Flashing lights, neon colors, DNA evidence presented within seconds in technicolor, and of course….snappy theme music. Almost everyone has watched an episode of CSI, Law and Order, Forensic Files or another crime show where every case presented has copious forensic evidence to accompany any prosecution or defense strategy. The truth is this expectation has created an unrealistic belief in jurors that guilt or innocence can only be determined with absolute forensic evidence: known as the “CSI Effect” in legal circles. This phenomena is one of the emerging concerns of litigators and can be managed with a creative trial consultant. The key is Controlling Spectator Impressions. There are many ways to direct juror attention and combat this “tech effect” but we will discuss the top three here.
1. FIGHT FIRE WITH FIRE. Use technology to your advantage, present your evidence with the attention to aesthetics a television producer would, knowing that people learn primarily through images. Humans are genetically predisposed to process information primarily through visual stimulus. Donald Shelton and his colleagues Kim and Barak (2006) published “A Study of Juror Expectations and Demands Concerning Scientific Evidence: Does the CSI Effect Exist?” In this study they reveal that the CSI Effect is a by- product of the “tech effect;” a result of the progression and evolution of modern technology. Keeping it simple: people demand high-tech evidence: so give it to them. Use animation to explain a sequence of events. Do not just tell a jury about a time line: give them an interactive animated timeline. Do not just tell jurors there is a documented email, read the email, or simply project a photocopy of the email: use a litigation program to highlight and animate the portions of the email that are relevant. Selecting a trial consultant with a good grasp of graphic design and understanding of psychological processing will help you use technology to your advantage.
2. VOIR DIRE SCREENING. There are advantages and disadvantages to retaining or rejecting jurors who spend a lot of time watching these type of crime shows, have jobs in the technology field, have strong opinions on technology, or level of education. The American Bar Association suggests it may be a good idea for litigators to consult a good trial consultant to assist them in reviewing the case for potential CSI Effect issues that may not be anticipated by the trial lawyer (Dysart, 2012). Showbiz Tonight (September 21, 2011 HLN Broadcast) discussed this issue in the high profile case of Micheal Jackson’s death and illustrated the importance of investigating juror television watching habits in juror selection.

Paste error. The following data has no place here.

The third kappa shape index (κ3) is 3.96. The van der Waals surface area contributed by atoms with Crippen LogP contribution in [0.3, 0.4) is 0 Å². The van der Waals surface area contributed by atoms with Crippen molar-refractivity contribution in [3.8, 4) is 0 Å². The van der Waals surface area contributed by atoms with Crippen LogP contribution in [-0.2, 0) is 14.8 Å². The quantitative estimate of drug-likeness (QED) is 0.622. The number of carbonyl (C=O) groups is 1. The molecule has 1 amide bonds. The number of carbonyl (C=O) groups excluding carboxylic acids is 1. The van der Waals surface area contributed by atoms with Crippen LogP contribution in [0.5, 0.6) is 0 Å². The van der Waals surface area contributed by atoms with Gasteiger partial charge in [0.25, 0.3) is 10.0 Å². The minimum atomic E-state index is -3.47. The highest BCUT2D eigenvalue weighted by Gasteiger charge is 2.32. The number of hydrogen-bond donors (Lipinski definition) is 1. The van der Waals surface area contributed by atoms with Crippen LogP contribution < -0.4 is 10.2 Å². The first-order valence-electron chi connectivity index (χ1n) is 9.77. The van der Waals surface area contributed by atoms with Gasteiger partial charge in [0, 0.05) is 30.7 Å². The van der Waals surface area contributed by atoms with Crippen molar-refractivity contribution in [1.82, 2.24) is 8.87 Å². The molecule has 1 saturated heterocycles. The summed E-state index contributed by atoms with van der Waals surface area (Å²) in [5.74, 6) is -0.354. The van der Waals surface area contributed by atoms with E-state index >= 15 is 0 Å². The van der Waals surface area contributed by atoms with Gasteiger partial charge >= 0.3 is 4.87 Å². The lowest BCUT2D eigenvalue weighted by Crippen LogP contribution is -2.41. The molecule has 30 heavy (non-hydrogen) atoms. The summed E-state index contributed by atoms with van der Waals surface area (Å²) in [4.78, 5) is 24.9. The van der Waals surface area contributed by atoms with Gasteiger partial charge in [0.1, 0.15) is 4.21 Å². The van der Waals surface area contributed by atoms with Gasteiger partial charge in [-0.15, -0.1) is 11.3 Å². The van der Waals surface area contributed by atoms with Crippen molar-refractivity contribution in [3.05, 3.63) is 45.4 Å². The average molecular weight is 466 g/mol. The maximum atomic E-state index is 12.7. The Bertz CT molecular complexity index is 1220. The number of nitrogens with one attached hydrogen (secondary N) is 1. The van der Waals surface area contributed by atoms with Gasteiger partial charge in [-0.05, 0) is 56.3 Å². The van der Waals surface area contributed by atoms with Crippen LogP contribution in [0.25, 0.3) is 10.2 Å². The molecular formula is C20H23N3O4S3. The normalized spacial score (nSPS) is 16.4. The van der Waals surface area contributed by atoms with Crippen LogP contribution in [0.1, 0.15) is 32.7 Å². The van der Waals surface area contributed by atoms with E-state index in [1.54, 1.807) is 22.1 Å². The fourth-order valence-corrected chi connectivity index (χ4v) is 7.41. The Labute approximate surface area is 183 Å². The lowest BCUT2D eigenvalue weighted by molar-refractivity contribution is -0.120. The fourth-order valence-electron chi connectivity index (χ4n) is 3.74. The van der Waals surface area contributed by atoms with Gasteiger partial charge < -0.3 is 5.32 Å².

3. EDUCATION AND ATTENTION TO JURY INSTRUCTIONS. It is important to directly explain to jurors what they should use as evidence to make a verdict, including whether they should rely on physical evidence or not. Attorneys, even experienced one’s, often expect jurors to see the obvious and do not always overtly explain to jurors what to focus on in a case. Opening and Closing arguments are an excellent place for a trial consultant to assist an attorney in focusing on what will make most sense to a jury and where the “obvious” should be highlighted. Jury instruction is another, if the judge allows the attorney to write the instructions, it is important to avoid jargon, simplify the legal principles involved, and remind them to minimize any unreasonable expectations that may arise from the influence of the technological culture we live in.
It is important for trial attorneys to adapt to the changing circumstances of public expectation within a courtroom and to begin to change their strategies to include a way of managing the CSI Effect in jurors. Clearly, a good defense attorney can use this to their advantage by highlighting the lack of forensic evidence; however, it can also work to their disadvantage when jurors place unrealistic weight on evidence presented by the prosecution. Civil and criminal cases are subject to to issues related to these expectations and attorneys should be prepared to manage impressions through the conscious and deliberate use of technology in their presentation, careful screening of jurors to understand the specific inclinations of the panel before them, and overtly educating jurors on what to pay attention to and simply explain the rules for making a verdict. Using these three methods of controlling spectator impressions turns a potential obstacle into an advantage.
Dysart, K. (May 28, 2012). Managing the CSI Effect in jurors. American Bar Association. Retrieved from: http://apps.americanbar.org/litigation/com.
Shelton, D., Young, S. K., & Barak, G. (2006).A study of juror expectations and demands concerning scientific evidence: Does the ‘CSI Effect’ exist?” 9 Vand. J. Ent. & Tech. L. 331, 334.